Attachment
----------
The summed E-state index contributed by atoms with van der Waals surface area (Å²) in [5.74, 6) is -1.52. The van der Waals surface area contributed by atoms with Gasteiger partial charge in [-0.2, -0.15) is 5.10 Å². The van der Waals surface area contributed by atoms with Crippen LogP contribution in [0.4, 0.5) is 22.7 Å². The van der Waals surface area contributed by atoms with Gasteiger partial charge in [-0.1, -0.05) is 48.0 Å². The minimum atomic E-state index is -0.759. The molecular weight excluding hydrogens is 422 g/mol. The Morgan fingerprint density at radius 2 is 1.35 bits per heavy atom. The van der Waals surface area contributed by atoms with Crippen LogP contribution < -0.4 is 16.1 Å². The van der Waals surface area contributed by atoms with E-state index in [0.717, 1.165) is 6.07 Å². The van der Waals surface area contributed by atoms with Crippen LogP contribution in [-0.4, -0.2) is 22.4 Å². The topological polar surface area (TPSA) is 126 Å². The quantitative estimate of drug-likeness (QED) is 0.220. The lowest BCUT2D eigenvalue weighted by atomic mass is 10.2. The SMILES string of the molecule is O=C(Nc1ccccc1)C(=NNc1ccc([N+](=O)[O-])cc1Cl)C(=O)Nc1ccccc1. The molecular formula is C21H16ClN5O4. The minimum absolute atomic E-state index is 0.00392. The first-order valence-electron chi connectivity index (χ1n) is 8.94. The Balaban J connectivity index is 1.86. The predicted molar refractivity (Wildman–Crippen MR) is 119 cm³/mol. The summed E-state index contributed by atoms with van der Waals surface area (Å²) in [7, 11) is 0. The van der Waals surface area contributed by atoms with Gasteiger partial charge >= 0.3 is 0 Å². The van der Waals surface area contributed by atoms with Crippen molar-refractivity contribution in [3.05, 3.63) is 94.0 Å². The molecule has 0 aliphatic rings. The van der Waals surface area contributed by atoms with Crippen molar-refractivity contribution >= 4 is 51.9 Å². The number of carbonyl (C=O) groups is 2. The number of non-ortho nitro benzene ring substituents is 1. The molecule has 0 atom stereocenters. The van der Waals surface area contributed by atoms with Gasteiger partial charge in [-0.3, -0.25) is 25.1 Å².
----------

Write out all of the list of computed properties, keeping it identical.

The summed E-state index contributed by atoms with van der Waals surface area (Å²) in [5.74, 6) is -1.52. The van der Waals surface area contributed by atoms with Gasteiger partial charge in [-0.2, -0.15) is 5.10 Å². The van der Waals surface area contributed by atoms with Crippen LogP contribution in [0.4, 0.5) is 22.7 Å². The van der Waals surface area contributed by atoms with Gasteiger partial charge in [-0.1, -0.05) is 48.0 Å². The minimum atomic E-state index is -0.759. The molecular weight excluding hydrogens is 422 g/mol. The Morgan fingerprint density at radius 2 is 1.35 bits per heavy atom. The van der Waals surface area contributed by atoms with Crippen LogP contribution < -0.4 is 16.1 Å². The van der Waals surface area contributed by atoms with E-state index in [0.717, 1.165) is 6.07 Å². The van der Waals surface area contributed by atoms with Crippen LogP contribution in [-0.4, -0.2) is 22.4 Å². The topological polar surface area (TPSA) is 126 Å². The quantitative estimate of drug-likeness (QED) is 0.220. The lowest BCUT2D eigenvalue weighted by atomic mass is 10.2. The SMILES string of the molecule is O=C(Nc1ccccc1)C(=NNc1ccc([N+](=O)[O-])cc1Cl)C(=O)Nc1ccccc1. The molecular formula is C21H16ClN5O4. The minimum absolute atomic E-state index is 0.00392. The first-order valence-electron chi connectivity index (χ1n) is 8.94. The Balaban J connectivity index is 1.86. The predicted molar refractivity (Wildman–Crippen MR) is 119 cm³/mol. The summed E-state index contributed by atoms with van der Waals surface area (Å²) in [7, 11) is 0. The van der Waals surface area contributed by atoms with Gasteiger partial charge >= 0.3 is 0 Å². The van der Waals surface area contributed by atoms with Crippen molar-refractivity contribution in [3.05, 3.63) is 94.0 Å². The molecule has 0 aliphatic rings. The van der Waals surface area contributed by atoms with Crippen molar-refractivity contribution >= 4 is 51.9 Å². The number of carbonyl (C=O) groups is 2. The number of non-ortho nitro benzene ring substituents is 1. The molecule has 0 atom stereocenters. The van der Waals surface area contributed by atoms with Gasteiger partial charge in [-0.3, -0.25) is 25.1 Å².